Path parameters allow associating a portion of the request path with a parameter. Such parameter will match any non empty portions of text except the / character (that is the [^/]+ regular expression). Otherwise, they can be associated with a regular expression for matching specific patterns. Path parameters are mandatory for matching since they are a part of the request path, however it is allowed to write regular expression matching an empty value.
Routing: Route is accepted if the regular expression is matched.
Rendering: The system will select a route to render an URL if all route parameters are always matched.
Path parameters may contain the '/' character which is a reserved char for the URI path. This case is specially handled by the navigation controller by using a special character to replace the '/' literals. By default, the character is the colon ":" and can be changed to other possible values (see controller XML schema for possible values) to give a greater amount of flexibility.
This encoding is applied only when the encoding is performed for parameters having a mode set to the
default-form value, for instance, it does not happen for navigation node URI (for which / is encoded literally). The separator escape char can still be used but under it is percent escaped form, so by default, a path parameter value containing the colon ":" would be encoded as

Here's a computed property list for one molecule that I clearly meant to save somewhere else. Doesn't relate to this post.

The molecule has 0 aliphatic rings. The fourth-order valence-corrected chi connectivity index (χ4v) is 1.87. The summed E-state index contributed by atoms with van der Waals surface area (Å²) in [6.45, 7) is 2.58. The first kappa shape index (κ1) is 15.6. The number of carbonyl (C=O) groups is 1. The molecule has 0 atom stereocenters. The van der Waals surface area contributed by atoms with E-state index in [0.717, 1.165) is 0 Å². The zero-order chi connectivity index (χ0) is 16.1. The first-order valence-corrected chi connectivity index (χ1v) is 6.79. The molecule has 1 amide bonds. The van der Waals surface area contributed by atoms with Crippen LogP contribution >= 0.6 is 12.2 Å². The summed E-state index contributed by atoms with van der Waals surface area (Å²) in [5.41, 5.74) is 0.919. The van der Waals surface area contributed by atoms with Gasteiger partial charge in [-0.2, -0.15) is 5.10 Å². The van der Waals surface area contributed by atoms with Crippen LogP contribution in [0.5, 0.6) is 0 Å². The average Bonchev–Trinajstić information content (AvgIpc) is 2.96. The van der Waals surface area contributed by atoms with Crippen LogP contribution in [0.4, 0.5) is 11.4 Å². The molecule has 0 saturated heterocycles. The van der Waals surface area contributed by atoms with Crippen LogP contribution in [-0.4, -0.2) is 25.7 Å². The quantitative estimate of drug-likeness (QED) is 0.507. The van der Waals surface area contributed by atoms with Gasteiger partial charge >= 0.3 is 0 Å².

%3A and conversely the
%3A value will be decoded as the colon ":".
For example, when no pattern is defined, the default one [^/]+ will be used:
As a result of the example above, routing and rendering are as below:
Routing and Rendering Path "/foo" <--> the map (gtn:path=foo) Path "/foo:bar" <--> the map (gtn:path=foo/bar)
If the request path contains another "/" char, it will not work. The default encoding mode is default-form. In the example above, "/foo/bar" is not matched, so the system returns an empty parameter map.
However, this problem could be solved with the following configuration:
<path-param encoding="preserve-path" qname="gtn:path">
The ".*" declaration allows matching any char sequence.
The "preserve-path" encoding tells the engine that the "/" chars should be handled by the path parameter itself as they have a special meaning for the router. Without this special encoding, "/" would be rendered as the ":" character and conversely the ":" character would be matched as the "/" character.